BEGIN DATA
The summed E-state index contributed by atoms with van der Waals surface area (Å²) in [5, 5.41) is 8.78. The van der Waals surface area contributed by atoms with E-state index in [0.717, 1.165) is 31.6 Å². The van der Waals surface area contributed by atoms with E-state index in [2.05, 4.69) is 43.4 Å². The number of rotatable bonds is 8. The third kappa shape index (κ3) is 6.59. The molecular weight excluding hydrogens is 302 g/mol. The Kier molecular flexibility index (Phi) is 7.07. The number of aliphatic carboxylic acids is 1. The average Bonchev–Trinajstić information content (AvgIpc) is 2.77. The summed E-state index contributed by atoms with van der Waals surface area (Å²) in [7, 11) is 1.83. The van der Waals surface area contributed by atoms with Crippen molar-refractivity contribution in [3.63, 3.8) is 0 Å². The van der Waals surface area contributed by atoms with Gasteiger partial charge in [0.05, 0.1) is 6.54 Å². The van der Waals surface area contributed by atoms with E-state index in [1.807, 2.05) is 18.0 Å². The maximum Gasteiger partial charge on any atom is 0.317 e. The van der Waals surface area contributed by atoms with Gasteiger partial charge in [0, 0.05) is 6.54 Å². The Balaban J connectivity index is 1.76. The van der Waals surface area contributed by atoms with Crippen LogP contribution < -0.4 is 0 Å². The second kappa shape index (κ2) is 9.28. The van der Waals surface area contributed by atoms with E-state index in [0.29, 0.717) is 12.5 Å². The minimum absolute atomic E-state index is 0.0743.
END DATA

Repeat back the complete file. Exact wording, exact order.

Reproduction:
The summed E-state index contributed by atoms with van der Waals surface area (Å²) in [5, 5.41) is 8.78. The van der Waals surface area contributed by atoms with E-state index in [0.717, 1.165) is 31.6 Å². The van der Waals surface area contributed by atoms with E-state index in [2.05, 4.69) is 43.4 Å². The number of rotatable bonds is 8. The third kappa shape index (κ3) is 6.59. The molecular weight excluding hydrogens is 302 g/mol. The Kier molecular flexibility index (Phi) is 7.07. The number of aliphatic carboxylic acids is 1. The average Bonchev–Trinajstić information content (AvgIpc) is 2.77. The summed E-state index contributed by atoms with van der Waals surface area (Å²) in [7, 11) is 1.83. The van der Waals surface area contributed by atoms with Crippen molar-refractivity contribution in [3.63, 3.8) is 0 Å². The van der Waals surface area contributed by atoms with Gasteiger partial charge in [0.05, 0.1) is 6.54 Å². The van der Waals surface area contributed by atoms with E-state index in [1.807, 2.05) is 18.0 Å². The maximum Gasteiger partial charge on any atom is 0.317 e. The van der Waals surface area contributed by atoms with Gasteiger partial charge in [0, 0.05) is 6.54 Å². The Balaban J connectivity index is 1.76. The van der Waals surface area contributed by atoms with Crippen LogP contribution < -0.4 is 0 Å². The second kappa shape index (κ2) is 9.28. The van der Waals surface area contributed by atoms with E-state index in [0.29, 0.717) is 12.5 Å². The minimum absolute atomic E-state index is 0.0743.